• Connect your device to a computer via a USB cable and make a copy of the files & folders using the File Browser. This requires setting the ‘USB computer connection’ to MTP on the device.
  • Log into Google on your device and select the following to backup your device to the Google servers:
    • Settings -> Backup & reset -> Back up my data
    • See here for more details.

If your device supports cell/3G then it is advisable to take a screenshot or note down the IMEI, IMEI SV & MEID numbers. A screenshot can be take by pressing the Power and Volume Down buttons simultaneously. This screen is accessible via:

  • Settings -> System -> About phone -> Status -> IMEI information

Note: Whichever method(s) you use, do make sure that the backup was successful prior to proceeding to the next step. If the backup was unsuccessful then re-attempt or try another method.

Settings to backup an Android device to the Google servers.

Later on we will be installing a Custom Recovery tool (see Step 5) which can be used to backup the whole device and restore it to its original state. In the event of a corruption or the device being ‘bricked’ this should not be relied upon so it is best to backup data as outlined earlier in this section for a ‘belt & braces’ approach.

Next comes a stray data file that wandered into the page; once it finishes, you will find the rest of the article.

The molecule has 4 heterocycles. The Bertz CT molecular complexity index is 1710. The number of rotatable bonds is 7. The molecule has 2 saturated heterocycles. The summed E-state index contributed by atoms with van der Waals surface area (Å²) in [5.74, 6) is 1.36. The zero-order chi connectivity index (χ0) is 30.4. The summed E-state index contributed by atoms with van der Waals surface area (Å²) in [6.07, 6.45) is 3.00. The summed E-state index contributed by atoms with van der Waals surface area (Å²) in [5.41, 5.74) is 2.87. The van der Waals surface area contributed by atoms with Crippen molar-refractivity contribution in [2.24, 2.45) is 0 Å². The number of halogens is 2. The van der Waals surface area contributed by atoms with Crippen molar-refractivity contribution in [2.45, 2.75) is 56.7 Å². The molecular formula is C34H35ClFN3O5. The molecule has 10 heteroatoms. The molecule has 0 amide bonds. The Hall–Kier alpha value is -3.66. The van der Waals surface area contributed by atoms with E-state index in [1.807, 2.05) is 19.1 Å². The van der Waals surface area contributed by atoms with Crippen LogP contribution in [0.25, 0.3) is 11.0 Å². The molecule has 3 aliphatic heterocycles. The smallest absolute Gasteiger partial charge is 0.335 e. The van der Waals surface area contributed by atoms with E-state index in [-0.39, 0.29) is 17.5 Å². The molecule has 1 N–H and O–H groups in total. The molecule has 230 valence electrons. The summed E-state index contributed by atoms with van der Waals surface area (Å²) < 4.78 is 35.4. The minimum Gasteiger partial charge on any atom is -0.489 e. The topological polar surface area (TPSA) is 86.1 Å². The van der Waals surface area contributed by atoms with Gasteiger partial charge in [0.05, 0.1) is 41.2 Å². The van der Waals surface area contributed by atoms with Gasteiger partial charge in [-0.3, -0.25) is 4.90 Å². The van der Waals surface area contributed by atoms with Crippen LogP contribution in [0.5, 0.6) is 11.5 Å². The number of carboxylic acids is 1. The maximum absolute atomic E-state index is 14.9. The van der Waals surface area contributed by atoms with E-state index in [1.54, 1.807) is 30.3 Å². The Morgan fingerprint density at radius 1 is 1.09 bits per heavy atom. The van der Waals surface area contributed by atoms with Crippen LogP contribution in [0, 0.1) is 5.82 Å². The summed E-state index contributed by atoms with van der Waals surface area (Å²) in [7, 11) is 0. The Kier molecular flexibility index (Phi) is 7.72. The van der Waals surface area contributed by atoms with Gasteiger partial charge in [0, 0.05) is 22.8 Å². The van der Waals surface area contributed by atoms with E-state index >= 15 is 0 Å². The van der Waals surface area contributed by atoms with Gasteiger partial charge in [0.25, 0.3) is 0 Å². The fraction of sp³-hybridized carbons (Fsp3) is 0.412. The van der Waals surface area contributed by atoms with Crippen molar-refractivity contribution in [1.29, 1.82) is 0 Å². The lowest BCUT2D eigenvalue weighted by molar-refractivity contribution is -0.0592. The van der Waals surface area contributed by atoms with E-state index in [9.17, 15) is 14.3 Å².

Step 2 – Determine the device specification

There are two versions of the Nexus 7; 1st Generation (2012) and 2nd Generation (2013). This can be determined via:

  1. Obtain Model via ‘Settings -> About Tablet -> Model’ e.g. ME370T.
  2. Perform an online search for this Model to locate the device specification e.g. Wikipedia has good specification pages for the 2012 and 2013 models.

Ours turned out to be a 1st Generation (2012).

About Tablet settings on a Nexus 7 showing the Model and Android version.

In addition to the generation of the device, the other important piece of information we need is the variant:

  • Nexus 7 WiFi only – codename Grouper.
  • Nexus 7 3G – codename Tilapia.

Our device is WiFi-only so it is the ‘Grouper’ variant.

Step 3 – Setup USB access & debugging mode

In order to modify our Nexus 7 it is necessary to gain USB access to the device. Ubuntu 20.10 comes pre-loaded with the correct drivers though other distributions may not.

To verify if the right drivers are pre-loaded, carry out the following:

  1. Check if the device has the ‘Developer options’ menu under Settings. If you cannot see this under the System section then the device needs Developer Mode enabling. This is done by accessing the following menu and tapping ‘Build number’ 7 times:
    • Settings -> About tablet